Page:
In a nutshell, the story of Tommy is about how the infant Tommy Walker is rendered deaf, dumb, and blind through witnessing, in a mirror, the murder of his mother´s lover by his father. Having impregnated his wife before he went off to fight in World War 1, and now believed dead. Tommy´s father´s return is as unexpected as it is evidently traumatic. Bullied and abused, he thereafter exists in an impenetrable shell while his partents seek cure for his deisabillities, among them expose to a gypsy who predescribes psychedelic drugs. He comes to life only when confronted by pinball machines, on which he displays remakable profiency due to his inflated sense of touch. Miraculously cured when a mirror into which he is gazing is abrubtly smashed. Tommy ascends to a position of celebrity as a Messiah-like figure who preaches spiritual enlightenment to his many followers.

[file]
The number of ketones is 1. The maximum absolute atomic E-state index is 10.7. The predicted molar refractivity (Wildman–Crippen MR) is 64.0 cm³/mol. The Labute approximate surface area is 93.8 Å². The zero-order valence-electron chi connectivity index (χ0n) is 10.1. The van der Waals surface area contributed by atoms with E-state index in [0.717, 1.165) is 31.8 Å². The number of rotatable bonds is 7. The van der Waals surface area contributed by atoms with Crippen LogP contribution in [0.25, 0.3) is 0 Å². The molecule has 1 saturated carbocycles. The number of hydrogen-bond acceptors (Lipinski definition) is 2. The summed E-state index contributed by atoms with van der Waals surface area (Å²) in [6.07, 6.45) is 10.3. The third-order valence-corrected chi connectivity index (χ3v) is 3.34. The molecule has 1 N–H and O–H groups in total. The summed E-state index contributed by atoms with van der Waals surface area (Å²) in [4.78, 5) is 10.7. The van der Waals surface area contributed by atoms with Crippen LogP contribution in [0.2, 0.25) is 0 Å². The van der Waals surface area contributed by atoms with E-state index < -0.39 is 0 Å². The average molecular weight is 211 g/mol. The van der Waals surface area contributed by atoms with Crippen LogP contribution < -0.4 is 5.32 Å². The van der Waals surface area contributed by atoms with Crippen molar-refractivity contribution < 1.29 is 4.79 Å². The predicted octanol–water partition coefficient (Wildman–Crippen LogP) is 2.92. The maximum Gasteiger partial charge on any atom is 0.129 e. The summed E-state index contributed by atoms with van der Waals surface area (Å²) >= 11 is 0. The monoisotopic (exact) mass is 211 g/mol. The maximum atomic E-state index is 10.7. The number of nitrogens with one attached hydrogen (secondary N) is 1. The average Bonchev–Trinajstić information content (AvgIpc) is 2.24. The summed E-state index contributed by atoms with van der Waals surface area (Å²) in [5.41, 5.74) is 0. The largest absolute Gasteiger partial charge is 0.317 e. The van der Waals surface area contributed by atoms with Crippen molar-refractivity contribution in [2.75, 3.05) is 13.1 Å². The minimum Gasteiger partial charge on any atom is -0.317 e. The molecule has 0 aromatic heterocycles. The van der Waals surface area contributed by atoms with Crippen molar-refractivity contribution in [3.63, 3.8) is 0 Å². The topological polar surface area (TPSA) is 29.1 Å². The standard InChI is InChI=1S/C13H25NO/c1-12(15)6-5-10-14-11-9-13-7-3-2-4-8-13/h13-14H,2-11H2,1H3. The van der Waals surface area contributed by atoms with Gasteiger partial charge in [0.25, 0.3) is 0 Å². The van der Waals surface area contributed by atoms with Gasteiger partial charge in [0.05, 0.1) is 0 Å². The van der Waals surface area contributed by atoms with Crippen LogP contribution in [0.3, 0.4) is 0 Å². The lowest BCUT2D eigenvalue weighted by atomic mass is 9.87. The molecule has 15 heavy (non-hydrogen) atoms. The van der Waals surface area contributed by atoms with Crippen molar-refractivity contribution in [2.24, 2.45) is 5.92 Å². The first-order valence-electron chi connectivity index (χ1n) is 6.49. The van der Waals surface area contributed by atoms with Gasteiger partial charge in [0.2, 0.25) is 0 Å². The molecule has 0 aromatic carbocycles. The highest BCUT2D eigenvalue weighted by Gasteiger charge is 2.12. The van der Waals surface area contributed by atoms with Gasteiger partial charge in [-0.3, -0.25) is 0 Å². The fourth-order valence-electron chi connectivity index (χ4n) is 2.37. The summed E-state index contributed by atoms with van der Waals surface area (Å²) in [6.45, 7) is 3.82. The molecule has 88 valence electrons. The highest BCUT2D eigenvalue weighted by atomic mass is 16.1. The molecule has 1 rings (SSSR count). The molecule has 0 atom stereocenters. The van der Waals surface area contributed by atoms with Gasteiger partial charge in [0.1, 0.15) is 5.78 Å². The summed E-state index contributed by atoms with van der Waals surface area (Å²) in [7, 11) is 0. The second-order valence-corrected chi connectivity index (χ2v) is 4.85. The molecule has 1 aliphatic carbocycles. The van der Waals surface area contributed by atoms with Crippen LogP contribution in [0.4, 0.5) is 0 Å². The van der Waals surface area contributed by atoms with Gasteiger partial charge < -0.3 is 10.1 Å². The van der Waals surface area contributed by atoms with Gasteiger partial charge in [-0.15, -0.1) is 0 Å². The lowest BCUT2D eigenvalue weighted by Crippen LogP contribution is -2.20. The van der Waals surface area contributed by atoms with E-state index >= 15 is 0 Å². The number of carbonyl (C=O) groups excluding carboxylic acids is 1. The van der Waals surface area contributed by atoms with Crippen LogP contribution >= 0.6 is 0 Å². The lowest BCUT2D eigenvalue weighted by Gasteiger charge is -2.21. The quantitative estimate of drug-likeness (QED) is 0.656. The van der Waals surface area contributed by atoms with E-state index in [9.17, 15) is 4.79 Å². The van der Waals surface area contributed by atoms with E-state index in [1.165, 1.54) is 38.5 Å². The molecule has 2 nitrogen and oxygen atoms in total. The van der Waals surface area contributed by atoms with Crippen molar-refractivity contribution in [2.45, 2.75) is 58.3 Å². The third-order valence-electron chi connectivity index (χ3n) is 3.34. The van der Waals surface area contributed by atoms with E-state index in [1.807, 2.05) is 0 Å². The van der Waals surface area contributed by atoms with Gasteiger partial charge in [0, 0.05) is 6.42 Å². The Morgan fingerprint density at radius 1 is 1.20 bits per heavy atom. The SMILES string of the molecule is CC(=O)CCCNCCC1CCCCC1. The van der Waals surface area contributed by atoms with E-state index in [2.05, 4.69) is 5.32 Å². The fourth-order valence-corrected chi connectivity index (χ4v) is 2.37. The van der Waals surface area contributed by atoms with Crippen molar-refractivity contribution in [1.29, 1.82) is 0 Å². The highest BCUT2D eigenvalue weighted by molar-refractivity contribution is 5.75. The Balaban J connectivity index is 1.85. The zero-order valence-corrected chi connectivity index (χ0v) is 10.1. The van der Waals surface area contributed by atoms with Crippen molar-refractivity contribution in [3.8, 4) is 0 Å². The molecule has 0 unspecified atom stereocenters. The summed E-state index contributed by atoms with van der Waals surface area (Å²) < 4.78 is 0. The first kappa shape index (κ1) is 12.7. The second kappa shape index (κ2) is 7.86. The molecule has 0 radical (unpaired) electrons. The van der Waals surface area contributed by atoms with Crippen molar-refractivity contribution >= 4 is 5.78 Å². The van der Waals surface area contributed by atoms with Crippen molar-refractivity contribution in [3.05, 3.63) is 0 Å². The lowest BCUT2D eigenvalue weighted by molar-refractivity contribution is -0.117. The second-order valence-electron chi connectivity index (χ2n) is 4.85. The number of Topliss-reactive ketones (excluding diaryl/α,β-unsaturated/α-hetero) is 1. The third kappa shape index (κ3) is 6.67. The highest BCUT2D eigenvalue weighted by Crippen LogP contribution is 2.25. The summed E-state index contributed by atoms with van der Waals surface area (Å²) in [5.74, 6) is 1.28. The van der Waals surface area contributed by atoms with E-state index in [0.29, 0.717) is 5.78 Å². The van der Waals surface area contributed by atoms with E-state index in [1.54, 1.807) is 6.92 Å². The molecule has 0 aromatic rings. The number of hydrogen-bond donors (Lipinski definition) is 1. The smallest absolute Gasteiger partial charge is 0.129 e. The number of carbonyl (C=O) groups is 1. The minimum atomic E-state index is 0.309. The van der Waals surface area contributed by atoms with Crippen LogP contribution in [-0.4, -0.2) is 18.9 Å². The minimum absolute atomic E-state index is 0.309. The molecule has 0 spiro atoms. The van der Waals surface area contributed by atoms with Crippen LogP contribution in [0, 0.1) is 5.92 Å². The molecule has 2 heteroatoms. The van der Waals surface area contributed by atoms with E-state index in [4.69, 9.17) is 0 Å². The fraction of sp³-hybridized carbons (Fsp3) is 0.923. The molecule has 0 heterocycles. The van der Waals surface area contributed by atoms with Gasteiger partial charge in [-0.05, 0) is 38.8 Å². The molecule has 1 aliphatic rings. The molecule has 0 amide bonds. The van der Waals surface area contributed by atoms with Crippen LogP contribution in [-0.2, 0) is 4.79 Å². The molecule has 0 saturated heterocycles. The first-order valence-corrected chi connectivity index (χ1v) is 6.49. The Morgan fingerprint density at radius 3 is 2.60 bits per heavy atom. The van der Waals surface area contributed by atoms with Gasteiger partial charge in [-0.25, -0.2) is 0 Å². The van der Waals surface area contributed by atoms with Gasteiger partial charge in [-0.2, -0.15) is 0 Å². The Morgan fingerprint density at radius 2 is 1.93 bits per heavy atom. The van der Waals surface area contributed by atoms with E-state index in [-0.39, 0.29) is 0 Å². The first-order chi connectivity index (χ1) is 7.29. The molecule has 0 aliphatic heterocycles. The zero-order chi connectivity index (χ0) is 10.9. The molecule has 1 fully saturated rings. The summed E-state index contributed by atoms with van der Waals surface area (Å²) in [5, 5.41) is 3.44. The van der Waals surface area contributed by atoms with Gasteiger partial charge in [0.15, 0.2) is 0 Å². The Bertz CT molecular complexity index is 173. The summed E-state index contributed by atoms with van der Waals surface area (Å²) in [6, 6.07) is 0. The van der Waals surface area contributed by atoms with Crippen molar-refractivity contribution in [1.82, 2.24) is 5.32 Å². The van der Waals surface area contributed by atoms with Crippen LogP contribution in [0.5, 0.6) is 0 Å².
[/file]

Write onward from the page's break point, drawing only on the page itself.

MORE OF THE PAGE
- Chris Charlesworth
Tommy is treated as an outcast in “Christmas” by his immediate family, and in the next song, “Cousin Kevin,” by his peers. His first self-consciousness comes when his father yells at him “Tommy can you hear me?” And his name sinks in. The name Tommy moves the boy more powerfully than any experience he can remember and in his joy he sings “See Me, Feel Me.”
There are many interpretations for these events. The dialogue in Tommy is sugestive rather than discursive. The characters react to each other only in single-line statements or cameos. Tommy´s relationship cannot be portrayed in words, thus giving the music added importance.